Sunday, July 9, 2017

Grow up Messy by Paromita Goswami

A Hilarious Coming of Age Series Book 1



How is it possible not to fall in love with a five-year old named Misry, who ends up being called Messy because she is anything but tidy? Her many endearing traits make her adorable, but she has her moments of mischief that get her into trouble often. Befriending children who are older than herself, asking crazy questions and craving the company of children apart from her cousin, Raju, Messy has a mind of her own which makes her do exactly what she wants to do. She is fearless, and does not shrink from waging war with Bheeru and the other village kids.

However, there is another side of Messy as well, her fear of ghosts which prevents her from sleeping during the day. She enjoys listening to her father, Anurag, who regales her with bedtime stories of the BSF and others filled with adventure. Her mother, Madhavi, takes over this task when her father is not around, which is often.

 Misry misses her father when he is away, patrolling the borders. But at a young age, she understands that he has to go away in order to keep her, and children like her, safe.

Amusing incidents abound in this delightful book. The appearance of the baby gibbon, Hoolock, addicted to fruits, the excitement of meeting the handsome ‘Raja’, the bungled attempt to pilfer ripe mangoes and litchis and leading a blind-folded Bheeru into a pile of slushy cow dung, all make for a perfect background for the high-spirited little girl, loved by all.

Paromita Goswami paints a picture of life in the Border Security Force, where major festivals like Durga Puja are celebrated with great gusto. Messy’s love for animals, especially goats, comes across, especially in the Meru episode. Her love for lungar (the cookhouse) food and the warmth she experiences from the jawans who love her because they miss their own children, is truly heart-warming.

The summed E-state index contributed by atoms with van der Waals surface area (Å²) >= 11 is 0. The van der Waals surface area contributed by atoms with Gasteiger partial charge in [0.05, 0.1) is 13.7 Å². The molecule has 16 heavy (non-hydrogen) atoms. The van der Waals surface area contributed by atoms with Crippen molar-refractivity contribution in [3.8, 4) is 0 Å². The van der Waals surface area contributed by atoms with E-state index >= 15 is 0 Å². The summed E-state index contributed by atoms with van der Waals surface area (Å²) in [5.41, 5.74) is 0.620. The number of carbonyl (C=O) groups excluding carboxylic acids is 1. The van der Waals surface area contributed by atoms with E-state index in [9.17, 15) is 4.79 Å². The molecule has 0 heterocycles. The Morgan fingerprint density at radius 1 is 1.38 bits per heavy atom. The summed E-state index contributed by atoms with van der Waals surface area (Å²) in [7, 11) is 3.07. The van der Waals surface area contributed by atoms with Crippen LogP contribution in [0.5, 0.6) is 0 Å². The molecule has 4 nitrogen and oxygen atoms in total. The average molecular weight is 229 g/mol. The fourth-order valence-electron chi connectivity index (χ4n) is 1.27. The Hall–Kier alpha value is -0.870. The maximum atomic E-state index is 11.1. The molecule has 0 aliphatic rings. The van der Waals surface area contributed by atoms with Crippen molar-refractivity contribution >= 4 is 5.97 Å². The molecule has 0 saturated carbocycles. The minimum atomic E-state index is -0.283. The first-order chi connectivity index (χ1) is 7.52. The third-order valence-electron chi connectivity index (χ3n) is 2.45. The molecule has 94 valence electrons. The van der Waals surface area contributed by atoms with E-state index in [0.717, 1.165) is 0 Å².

Messy’s innocence comes through when she believes that God gave mothers superpowers so that they could take care of their children from the Oogly Boogly. Her school days are also amusing, as her friends and teachers try to discipline the spirited young girl. When she finally gets her Talking Doll, her excitement knows no bounds.

Her relationship with her grandfather (Dadu), her rivalry with her twin cousins who look like divas, and the ceremonies surrounding her aunt, Pallavi’s wedding, bring out further nuances of the little girl’s stellar personality. 

The pun in the title adds on to the playfulness of the book. Paromita has a style of writing that is effortless and breezy, so vital in a book which has a tiny, pint-sized heroine so full of life.


At the end of the book, the reader is left with only one plea. “Please don’t grow up, Messy.”






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